Roenis Elias is a 25-year old Cuban native who was a Double-A all-star in Jackson last year. He had an impressive spring an showed the manager he's ready for the big leagues. I'm just hoping he doesn't end up like Brandon Maurer last year. He shows great upside, but don't expect to much from the rookie. While impressive, we will see growing pains. Unless he comes out like Pineda did, expect him to be relegated once Iwakuma and Walker come back.
Rounding out the rotation is newly acquired Chris Young who is a former all-star. He was released last week by the Nationals and signed by the M's after Baker and Wolf split. Young is a tall, lanky righty finesse pitcher who can hopefully eat innings until the cavalry comes.
In the bullpen will be lefties Joe Beimel (who's been a journeyman reliever), Charlie Furbush and it will round out with righties Todd Wilhelmsen, Danny Farquhar, Yoervis Medina, Hector Noesi (long relief), and Fernando Rodney who will anchor the back end. Farquhar will most likely set up most of the time for Rodney, but Beimel has shown in the past he can get guys out in the later innings, so I wouldn't be surprised if he nailed down that role during the season.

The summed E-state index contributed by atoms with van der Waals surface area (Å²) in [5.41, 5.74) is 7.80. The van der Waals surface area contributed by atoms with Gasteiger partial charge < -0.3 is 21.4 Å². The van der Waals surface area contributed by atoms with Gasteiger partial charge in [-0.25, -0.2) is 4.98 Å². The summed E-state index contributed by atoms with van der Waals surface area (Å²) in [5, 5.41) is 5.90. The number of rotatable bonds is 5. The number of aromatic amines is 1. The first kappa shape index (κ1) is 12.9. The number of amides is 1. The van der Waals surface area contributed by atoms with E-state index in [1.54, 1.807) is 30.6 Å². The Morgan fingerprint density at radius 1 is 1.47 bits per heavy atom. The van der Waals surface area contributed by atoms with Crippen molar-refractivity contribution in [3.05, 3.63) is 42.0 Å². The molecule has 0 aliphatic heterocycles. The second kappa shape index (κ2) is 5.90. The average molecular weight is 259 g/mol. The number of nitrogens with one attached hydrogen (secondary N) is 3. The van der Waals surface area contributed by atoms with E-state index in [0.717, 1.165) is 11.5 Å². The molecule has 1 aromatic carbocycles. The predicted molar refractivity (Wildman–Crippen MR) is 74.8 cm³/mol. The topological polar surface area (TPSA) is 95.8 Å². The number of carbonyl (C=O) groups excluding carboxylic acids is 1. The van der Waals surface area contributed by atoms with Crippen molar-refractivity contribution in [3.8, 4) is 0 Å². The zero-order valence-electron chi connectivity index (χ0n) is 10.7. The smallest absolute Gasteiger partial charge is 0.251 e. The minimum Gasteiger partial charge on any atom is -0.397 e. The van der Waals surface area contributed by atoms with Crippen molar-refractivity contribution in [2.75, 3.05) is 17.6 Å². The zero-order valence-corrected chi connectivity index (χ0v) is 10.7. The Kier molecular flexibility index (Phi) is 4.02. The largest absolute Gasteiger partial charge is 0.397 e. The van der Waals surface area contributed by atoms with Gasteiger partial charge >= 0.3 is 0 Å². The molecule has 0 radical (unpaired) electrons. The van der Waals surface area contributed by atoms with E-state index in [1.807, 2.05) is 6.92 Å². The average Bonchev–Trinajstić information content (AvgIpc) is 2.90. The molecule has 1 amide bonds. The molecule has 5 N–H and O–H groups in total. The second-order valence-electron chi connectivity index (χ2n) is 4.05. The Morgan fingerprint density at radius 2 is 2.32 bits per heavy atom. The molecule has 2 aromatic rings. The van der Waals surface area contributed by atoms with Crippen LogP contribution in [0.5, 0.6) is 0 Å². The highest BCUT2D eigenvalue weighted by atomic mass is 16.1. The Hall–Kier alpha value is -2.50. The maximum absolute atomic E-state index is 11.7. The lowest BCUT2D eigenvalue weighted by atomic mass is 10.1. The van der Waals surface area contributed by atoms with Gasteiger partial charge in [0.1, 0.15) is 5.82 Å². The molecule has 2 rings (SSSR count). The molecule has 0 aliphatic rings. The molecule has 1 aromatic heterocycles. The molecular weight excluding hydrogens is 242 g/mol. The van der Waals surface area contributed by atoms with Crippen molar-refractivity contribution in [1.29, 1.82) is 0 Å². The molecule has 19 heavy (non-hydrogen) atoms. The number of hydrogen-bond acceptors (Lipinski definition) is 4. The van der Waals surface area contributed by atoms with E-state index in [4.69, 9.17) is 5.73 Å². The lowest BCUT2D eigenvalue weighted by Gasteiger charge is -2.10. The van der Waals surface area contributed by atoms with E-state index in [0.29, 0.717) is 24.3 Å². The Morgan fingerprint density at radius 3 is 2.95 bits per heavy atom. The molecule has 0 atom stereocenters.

All in all, Marihawks is pretty satisfied with the decisions the Mariners made on the roster. We will see how the fare early with a beat up, makeshift pitching. The key will be staying healthy when those guys get back if they want to have success as many of them will be relied on for significant production this season. April will be a make or break month for every AL West team. Whoever starts hot will have the upperhand. Seattle starts with 22 of their first 25 games against their AL West foes, meaning we will get a decent idea of what kind of club we will have.
Here's to optimism, Seattle's biggest baseball ally. Let's see if the M's can follow the Hawks lead, or if they want to keep getting high draft picks.
Like the blog? Like our facebook page for more updates/discussions about the Seahawks and Mariners. Interested in writing a guest piece, like Spencer Hansen? Give us a shout!

No comments:

Post a Comment